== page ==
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39 was no correlation between the factors affecting construction quality and project outcomes and alternative hypothesis (Ha) being that there was a significant correlation between the factors affecting construction quality and project outcomes. The level of significance for this test is 0.05. 3.5 Project Cost Growth Factor and Project Schedule Growth Factor For this research quality was defined in terms of cost and schedule and the following formulae were used in order to calculate project cost growth and project schedule growth. btnbfr bbbnbbbn bbbnb brbfr b bbbbbb bbb 3.6 Data Analysis Following eight factors affecting quality of construction projects were analyzed based on the selected factors after the conjunction between literature review and CII BM&M questionnaire: 1. Activeness of alliance between owner and contractor 2. Duration of alliance between owner and contractor 3. Availability of skilled labor 4. Materials availability/cost 5. Construction productivity 6. Rework cost 7. Project team communication 8. Project team expertise 3.6.1 ANOVA Analysis Activeness of alliance between owner and contractor: Alliance activeness between contractor and owner involves degree of cooperation and coordination between the two parties in context to working relationships.The survey question in the questionnaire was stated as, to what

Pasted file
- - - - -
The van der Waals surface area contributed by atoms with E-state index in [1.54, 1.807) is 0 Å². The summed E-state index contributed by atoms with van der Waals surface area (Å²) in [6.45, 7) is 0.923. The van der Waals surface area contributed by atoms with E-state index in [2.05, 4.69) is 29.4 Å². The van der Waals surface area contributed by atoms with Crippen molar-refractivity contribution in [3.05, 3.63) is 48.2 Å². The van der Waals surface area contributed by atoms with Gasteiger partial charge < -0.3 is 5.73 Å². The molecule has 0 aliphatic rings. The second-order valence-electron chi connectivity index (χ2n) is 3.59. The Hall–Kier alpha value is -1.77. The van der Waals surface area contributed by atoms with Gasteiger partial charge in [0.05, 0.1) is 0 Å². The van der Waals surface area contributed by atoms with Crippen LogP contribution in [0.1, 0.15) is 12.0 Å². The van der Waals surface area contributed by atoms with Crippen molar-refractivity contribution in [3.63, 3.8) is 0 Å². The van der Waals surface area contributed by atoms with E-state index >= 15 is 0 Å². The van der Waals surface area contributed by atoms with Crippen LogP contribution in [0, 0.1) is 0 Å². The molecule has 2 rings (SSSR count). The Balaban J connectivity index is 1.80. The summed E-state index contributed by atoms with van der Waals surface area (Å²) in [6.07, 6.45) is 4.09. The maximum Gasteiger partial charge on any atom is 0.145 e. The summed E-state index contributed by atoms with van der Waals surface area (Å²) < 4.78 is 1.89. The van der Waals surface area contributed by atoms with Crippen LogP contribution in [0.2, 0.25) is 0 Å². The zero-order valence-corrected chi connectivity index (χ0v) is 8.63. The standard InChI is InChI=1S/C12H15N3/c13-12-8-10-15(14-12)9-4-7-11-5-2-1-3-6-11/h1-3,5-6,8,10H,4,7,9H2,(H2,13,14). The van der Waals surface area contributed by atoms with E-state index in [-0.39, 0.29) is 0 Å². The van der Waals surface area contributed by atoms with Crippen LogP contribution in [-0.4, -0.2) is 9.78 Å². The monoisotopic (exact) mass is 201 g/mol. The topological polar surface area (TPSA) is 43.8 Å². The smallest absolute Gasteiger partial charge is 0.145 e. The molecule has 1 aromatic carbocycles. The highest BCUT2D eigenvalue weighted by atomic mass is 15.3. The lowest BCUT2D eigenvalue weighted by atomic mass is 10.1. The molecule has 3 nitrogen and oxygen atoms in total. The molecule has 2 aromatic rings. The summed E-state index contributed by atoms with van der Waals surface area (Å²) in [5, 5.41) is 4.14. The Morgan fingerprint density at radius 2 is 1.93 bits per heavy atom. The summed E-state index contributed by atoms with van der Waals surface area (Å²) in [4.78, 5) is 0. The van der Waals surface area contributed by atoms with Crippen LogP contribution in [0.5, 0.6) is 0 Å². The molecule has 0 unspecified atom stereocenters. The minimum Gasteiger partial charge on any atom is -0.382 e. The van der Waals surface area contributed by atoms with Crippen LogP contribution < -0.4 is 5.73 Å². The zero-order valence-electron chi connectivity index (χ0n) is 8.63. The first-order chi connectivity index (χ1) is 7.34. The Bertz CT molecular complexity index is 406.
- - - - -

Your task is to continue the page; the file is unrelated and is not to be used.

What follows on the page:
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40 extent was this alliance with the primary contractor an active alliance versus just an alliance on paper? Table 3-1. CII BM&M survey question for alliance activeness between contractor and owner Essentially an Alliance on paper A Moderately Active Alliance A Very Active Alliance Dont Know 1 2 3 4 5 6 7 8 The following hypothesis was used for the analysis in terms of cost growth: Ho: There is no difference between mean project cost growth when degree of alliance is high and when it is not. Ha: There is a significant difference between mean project cost growth when degree of alliance is high and when it is not. The following hypothesis was used for the analysis in terms of schedule growth: Ho: There is no significant difference between mean project schedule growth when degree of alliance is high and when it is not. Ha: There is a significant difference between mean project schedule growth when degree of alliance is high and when it is not. For analysis, scale of 5 to 7 was considered to be as highly active alliance and scale of 1 to 4 was considered to be less than highly active alliance. Data was combined into two groups. Highly active alliance was considered group 1 and less than highly active alliance was considered group 2. In order to check the normality of data Quantile-Quantile (QQ) plots were generated for project cost growth and project schedule growth. These plots show quantiles of the scores on the horizontal axis and the expected normal scores on the vertical axis. This graph yields a straight line and deviation of points from the straight line shows departure from normality